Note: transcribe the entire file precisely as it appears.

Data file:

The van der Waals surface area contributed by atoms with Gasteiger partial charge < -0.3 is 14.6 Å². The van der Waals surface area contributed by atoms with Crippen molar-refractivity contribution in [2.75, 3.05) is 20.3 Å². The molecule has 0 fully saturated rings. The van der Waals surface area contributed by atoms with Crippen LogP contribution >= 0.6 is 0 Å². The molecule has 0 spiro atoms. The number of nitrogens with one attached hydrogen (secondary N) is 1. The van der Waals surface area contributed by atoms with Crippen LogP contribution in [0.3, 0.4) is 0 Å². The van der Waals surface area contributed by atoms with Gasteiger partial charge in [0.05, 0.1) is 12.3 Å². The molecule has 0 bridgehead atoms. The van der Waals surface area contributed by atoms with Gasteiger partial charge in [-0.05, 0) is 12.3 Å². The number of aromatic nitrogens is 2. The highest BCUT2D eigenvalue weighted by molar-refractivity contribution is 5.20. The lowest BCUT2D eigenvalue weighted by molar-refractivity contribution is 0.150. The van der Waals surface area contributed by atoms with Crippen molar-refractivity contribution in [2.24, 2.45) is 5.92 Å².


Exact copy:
The van der Waals surface area contributed by atoms with Gasteiger partial charge < -0.3 is 14.6 Å². The van der Waals surface area contributed by atoms with Crippen molar-refractivity contribution in [2.75, 3.05) is 20.3 Å². The molecule has 0 fully saturated rings. The van der Waals surface area contributed by atoms with Crippen LogP contribution >= 0.6 is 0 Å². The molecule has 0 spiro atoms. The number of nitrogens with one attached hydrogen (secondary N) is 1. The van der Waals surface area contributed by atoms with Crippen LogP contribution in [0.3, 0.4) is 0 Å². The van der Waals surface area contributed by atoms with Gasteiger partial charge in [0.05, 0.1) is 12.3 Å². The molecule has 0 bridgehead atoms. The van der Waals surface area contributed by atoms with Gasteiger partial charge in [-0.05, 0) is 12.3 Å². The number of aromatic nitrogens is 2. The highest BCUT2D eigenvalue weighted by molar-refractivity contribution is 5.20. The lowest BCUT2D eigenvalue weighted by molar-refractivity contribution is 0.150. The van der Waals surface area contributed by atoms with Crippen molar-refractivity contribution in [2.24, 2.45) is 5.92 Å².